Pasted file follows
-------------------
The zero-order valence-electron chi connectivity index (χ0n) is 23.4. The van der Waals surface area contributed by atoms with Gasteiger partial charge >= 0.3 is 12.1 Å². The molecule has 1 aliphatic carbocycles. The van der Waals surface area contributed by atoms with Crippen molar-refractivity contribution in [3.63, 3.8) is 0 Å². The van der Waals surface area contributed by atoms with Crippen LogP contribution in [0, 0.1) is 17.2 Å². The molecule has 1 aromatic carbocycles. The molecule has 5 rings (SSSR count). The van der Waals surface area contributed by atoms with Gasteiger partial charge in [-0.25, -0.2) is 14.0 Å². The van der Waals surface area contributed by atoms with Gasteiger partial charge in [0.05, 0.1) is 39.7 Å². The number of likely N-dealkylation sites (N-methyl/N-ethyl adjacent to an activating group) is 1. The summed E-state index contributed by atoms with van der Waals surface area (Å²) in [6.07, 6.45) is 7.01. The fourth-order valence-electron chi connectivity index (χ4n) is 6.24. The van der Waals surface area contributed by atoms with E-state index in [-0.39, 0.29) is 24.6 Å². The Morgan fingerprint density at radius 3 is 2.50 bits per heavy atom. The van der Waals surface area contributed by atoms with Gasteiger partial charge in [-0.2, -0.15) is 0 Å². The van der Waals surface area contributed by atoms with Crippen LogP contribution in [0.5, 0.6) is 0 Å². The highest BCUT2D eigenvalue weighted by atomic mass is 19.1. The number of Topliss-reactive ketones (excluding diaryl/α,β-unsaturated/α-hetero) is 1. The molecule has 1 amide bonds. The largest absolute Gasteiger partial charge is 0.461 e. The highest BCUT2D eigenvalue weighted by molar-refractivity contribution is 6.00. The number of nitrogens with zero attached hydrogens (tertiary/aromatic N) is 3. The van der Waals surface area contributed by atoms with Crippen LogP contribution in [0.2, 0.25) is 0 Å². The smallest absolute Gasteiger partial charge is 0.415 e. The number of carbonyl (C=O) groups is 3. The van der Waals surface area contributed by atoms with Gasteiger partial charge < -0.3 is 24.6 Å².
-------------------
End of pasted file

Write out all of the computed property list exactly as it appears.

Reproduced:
The zero-order valence-electron chi connectivity index (χ0n) is 23.4. The van der Waals surface area contributed by atoms with Gasteiger partial charge >= 0.3 is 12.1 Å². The molecule has 1 aliphatic carbocycles. The van der Waals surface area contributed by atoms with Crippen molar-refractivity contribution in [3.63, 3.8) is 0 Å². The van der Waals surface area contributed by atoms with Crippen LogP contribution in [0, 0.1) is 17.2 Å². The molecule has 1 aromatic carbocycles. The molecule has 5 rings (SSSR count). The van der Waals surface area contributed by atoms with Gasteiger partial charge in [-0.25, -0.2) is 14.0 Å². The van der Waals surface area contributed by atoms with Gasteiger partial charge in [0.05, 0.1) is 39.7 Å². The number of likely N-dealkylation sites (N-methyl/N-ethyl adjacent to an activating group) is 1. The summed E-state index contributed by atoms with van der Waals surface area (Å²) in [6.07, 6.45) is 7.01. The fourth-order valence-electron chi connectivity index (χ4n) is 6.24. The van der Waals surface area contributed by atoms with E-state index in [-0.39, 0.29) is 24.6 Å². The Morgan fingerprint density at radius 3 is 2.50 bits per heavy atom. The van der Waals surface area contributed by atoms with Gasteiger partial charge in [-0.2, -0.15) is 0 Å². The van der Waals surface area contributed by atoms with Crippen LogP contribution in [0.5, 0.6) is 0 Å². The highest BCUT2D eigenvalue weighted by atomic mass is 19.1. The number of Topliss-reactive ketones (excluding diaryl/α,β-unsaturated/α-hetero) is 1. The molecule has 1 amide bonds. The largest absolute Gasteiger partial charge is 0.461 e. The highest BCUT2D eigenvalue weighted by molar-refractivity contribution is 6.00. The number of nitrogens with zero attached hydrogens (tertiary/aromatic N) is 3. The van der Waals surface area contributed by atoms with Crippen LogP contribution in [0.2, 0.25) is 0 Å². The smallest absolute Gasteiger partial charge is 0.415 e. The number of carbonyl (C=O) groups is 3. The van der Waals surface area contributed by atoms with Gasteiger partial charge < -0.3 is 24.6 Å².